But when the boundary changes as a result of an insertion, boundary changes can cascade. That means, for every insert, there is a chance we'd have to change a whole lot of nodes after the place of insertion. That wouldn't be desirable.

Here, we can see a more pathological case, where inserting key 64101 (hash `(5194b0)`

changed the boundary, so the siblings of the parent node change, and the boundary changes cascade.

How often does this happen? I ran an experiment with the following parameters:

- num entries: 1000

- target mean node size: 10

- target standard deviation for node size: 1

And here's the resulting histogram of the number of nodes that changed.

As you can see, in the typical case, we won't have lots of nodes that change upon insertion. But there's a long tail of up double-digit number of nodes being changed from a single insert. What about as a percentage of the number of nodes of the entire tree?

Here, the picture looks a little bit better. Most of the time there aren't a lot of changes. But still, this long tail is bothersome. 5% of a Gigabyte is still 50 Megabytes.

There are two things we can do. We can vary the target mean node size or the target standard deviation of node size. So here's another experiment. First, we'll run the previous one for each target mean node size:

- num entries: 500

- target mean node size: 2 to 50

- target standard deviation for node size: 1

Then we graph the mean number of node changes as a result of a single insertion for all target mean node sizes.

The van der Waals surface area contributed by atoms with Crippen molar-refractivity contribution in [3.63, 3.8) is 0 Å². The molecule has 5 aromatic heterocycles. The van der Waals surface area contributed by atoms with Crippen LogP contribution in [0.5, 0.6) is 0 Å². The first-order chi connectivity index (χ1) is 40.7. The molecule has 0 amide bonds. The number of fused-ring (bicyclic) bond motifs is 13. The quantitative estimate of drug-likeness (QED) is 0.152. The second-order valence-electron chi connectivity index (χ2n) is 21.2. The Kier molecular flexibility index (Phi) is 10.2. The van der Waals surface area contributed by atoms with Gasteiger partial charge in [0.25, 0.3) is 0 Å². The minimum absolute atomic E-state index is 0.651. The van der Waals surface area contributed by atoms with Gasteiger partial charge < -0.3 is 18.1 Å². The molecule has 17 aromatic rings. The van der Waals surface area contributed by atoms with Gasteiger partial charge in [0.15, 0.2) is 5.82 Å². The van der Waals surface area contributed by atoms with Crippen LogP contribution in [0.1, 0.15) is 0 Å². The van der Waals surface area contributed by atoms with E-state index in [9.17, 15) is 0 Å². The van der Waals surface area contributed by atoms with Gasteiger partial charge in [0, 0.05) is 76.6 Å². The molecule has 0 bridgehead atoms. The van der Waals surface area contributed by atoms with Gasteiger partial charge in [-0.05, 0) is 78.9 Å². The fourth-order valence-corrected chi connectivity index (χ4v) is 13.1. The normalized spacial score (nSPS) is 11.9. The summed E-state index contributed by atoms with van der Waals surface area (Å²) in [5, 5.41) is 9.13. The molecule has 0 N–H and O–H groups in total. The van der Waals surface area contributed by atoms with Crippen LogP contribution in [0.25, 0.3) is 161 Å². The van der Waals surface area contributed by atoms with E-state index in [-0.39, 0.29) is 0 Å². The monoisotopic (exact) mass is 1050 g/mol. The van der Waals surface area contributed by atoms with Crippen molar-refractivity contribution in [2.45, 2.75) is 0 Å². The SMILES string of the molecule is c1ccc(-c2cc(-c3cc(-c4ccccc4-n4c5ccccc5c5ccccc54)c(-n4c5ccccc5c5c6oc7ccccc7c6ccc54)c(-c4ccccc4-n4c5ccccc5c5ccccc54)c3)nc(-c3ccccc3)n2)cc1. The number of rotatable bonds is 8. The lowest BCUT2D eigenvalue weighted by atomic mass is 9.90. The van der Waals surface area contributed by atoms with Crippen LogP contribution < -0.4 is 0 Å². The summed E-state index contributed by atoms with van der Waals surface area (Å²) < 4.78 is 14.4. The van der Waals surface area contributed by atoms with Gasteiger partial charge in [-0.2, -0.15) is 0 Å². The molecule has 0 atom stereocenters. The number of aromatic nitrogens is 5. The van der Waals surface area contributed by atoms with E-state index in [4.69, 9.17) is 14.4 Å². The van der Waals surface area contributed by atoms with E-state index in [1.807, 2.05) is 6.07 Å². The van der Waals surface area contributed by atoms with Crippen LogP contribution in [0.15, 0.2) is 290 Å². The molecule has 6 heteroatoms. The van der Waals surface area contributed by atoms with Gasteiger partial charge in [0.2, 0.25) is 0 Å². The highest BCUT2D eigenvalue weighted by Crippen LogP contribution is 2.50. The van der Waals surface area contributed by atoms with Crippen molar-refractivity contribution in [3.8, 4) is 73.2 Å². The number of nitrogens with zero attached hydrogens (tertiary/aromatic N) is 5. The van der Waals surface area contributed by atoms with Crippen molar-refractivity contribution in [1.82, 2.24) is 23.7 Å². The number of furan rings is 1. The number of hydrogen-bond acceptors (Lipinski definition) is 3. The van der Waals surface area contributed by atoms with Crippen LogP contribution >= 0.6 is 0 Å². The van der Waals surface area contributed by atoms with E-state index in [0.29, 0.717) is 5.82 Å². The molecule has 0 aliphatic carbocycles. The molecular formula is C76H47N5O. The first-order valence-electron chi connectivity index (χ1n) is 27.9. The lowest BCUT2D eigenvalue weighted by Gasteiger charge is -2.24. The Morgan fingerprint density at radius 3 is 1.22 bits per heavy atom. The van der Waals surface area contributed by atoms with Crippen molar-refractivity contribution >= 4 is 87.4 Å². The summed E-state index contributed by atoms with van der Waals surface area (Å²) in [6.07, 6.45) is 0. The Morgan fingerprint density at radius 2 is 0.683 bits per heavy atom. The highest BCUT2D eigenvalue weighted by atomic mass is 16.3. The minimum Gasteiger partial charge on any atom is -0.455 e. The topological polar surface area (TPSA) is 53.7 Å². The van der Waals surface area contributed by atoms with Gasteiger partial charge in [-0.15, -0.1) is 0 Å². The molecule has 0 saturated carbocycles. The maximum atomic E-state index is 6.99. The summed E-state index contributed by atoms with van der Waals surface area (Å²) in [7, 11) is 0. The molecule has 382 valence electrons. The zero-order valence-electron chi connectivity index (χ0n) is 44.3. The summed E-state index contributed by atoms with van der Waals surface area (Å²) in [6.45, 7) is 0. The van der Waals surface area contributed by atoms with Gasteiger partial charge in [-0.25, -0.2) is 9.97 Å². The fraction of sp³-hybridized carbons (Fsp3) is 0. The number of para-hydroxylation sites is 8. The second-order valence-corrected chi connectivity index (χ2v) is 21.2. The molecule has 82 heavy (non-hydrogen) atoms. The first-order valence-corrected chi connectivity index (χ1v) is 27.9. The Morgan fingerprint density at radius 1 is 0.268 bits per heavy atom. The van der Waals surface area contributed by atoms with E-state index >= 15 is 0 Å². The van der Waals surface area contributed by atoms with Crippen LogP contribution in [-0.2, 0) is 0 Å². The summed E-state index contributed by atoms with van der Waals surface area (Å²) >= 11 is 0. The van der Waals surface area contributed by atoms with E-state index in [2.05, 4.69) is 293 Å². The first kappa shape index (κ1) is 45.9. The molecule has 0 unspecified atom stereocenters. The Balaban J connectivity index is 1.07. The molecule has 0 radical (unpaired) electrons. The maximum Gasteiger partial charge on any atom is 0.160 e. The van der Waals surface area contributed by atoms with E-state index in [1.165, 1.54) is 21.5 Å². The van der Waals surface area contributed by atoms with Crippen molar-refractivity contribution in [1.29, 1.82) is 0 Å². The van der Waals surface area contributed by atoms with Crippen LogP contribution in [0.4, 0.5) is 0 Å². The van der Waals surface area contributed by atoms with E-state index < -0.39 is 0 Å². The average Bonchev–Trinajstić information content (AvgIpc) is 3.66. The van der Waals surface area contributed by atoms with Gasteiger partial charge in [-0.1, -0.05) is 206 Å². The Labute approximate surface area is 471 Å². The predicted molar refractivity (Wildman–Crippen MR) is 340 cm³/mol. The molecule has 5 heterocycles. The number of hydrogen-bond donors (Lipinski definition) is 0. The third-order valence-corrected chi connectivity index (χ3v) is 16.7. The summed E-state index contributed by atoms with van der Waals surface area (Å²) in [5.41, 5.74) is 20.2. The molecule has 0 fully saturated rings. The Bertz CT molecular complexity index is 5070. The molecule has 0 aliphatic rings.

Here, we see that increasing the target node size decreases the number of nodes that change as well as its spread as a result of an insert, at larger node sizes. This does make sense because the larger the nodes the more the chance of a boundary is dominated by the current chunk size, rather than on the hash of the node. But I'm honestly not sure why there's a middle section of target node sizes between 10 and 25 that trigger cascading node changes.

Now, let's vary the target standard deviation of the node sizes.

- num entries: 500

- target mean node size: 32

- target standard deviation for node size: 1 to 32

Here, we can see that relaxing the target standard deviation of node sizes is much more effective at tamping down the cascading effect of boundary node changes. This makes sense because if the criteria are relaxed, then the chunker has a lower chance of declaring a boundary as it approaches the mean target node size.

The tradeoff for relaxing the standard deviation of the target node size is a less balanced tree.

For now, this is serviceable and we can tolerate it for what we need to do. So it passes the sniff test for me, and I'll start working on the incremental version of the Prolly Tree. If you have any insightful comments, let me know.

[^0] In response to my "CRDTs turned inside out" post, I saw Chris Anderson of CouchDB fame posting about Fireproof. Following the breadcrumbs from that comment, to "From MLOps to point-of-sale: Merkle proofs and data locality", to the Fireproof Repo ReadMe, then finally to Mikeal Roger's implementation of Prolly Trees.